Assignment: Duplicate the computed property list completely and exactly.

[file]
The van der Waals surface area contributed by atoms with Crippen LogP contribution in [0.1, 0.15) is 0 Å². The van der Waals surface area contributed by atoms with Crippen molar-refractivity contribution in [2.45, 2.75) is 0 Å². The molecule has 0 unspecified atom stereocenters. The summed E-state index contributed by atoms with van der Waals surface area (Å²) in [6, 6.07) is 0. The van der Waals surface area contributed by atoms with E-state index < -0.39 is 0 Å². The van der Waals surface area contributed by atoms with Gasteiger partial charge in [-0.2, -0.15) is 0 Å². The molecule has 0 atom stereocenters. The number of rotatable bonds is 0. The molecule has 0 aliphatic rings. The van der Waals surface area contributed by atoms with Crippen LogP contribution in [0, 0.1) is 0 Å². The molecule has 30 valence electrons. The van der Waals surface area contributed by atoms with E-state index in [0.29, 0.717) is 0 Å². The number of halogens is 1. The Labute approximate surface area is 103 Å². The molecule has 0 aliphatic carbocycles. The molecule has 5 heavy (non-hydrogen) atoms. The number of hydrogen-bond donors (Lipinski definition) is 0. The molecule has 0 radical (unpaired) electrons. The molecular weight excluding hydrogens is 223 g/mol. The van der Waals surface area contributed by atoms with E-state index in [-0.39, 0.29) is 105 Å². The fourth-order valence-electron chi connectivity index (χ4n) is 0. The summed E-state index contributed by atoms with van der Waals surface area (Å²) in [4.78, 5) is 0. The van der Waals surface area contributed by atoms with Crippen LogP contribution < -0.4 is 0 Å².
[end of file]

The van der Waals surface area contributed by atoms with Crippen LogP contribution in [0.1, 0.15) is 0 Å². The van der Waals surface area contributed by atoms with Crippen molar-refractivity contribution in [2.45, 2.75) is 0 Å². The molecule has 0 unspecified atom stereocenters. The summed E-state index contributed by atoms with van der Waals surface area (Å²) in [6, 6.07) is 0. The van der Waals surface area contributed by atoms with E-state index < -0.39 is 0 Å². The van der Waals surface area contributed by atoms with Gasteiger partial charge in [-0.2, -0.15) is 0 Å². The molecule has 0 atom stereocenters. The number of rotatable bonds is 0. The molecule has 0 aliphatic rings. The van der Waals surface area contributed by atoms with Crippen LogP contribution in [0, 0.1) is 0 Å². The molecule has 30 valence electrons. The van der Waals surface area contributed by atoms with E-state index in [0.29, 0.717) is 0 Å². The number of halogens is 1. The Labute approximate surface area is 103 Å². The molecule has 0 aliphatic carbocycles. The molecule has 5 heavy (non-hydrogen) atoms. The number of hydrogen-bond donors (Lipinski definition) is 0. The molecule has 0 radical (unpaired) electrons. The molecular weight excluding hydrogens is 223 g/mol. The van der Waals surface area contributed by atoms with E-state index in [-0.39, 0.29) is 105 Å². The fourth-order valence-electron chi connectivity index (χ4n) is 0. The summed E-state index contributed by atoms with van der Waals surface area (Å²) in [4.78, 5) is 0. The van der Waals surface area contributed by atoms with Crippen LogP contribution < -0.4 is 0 Å².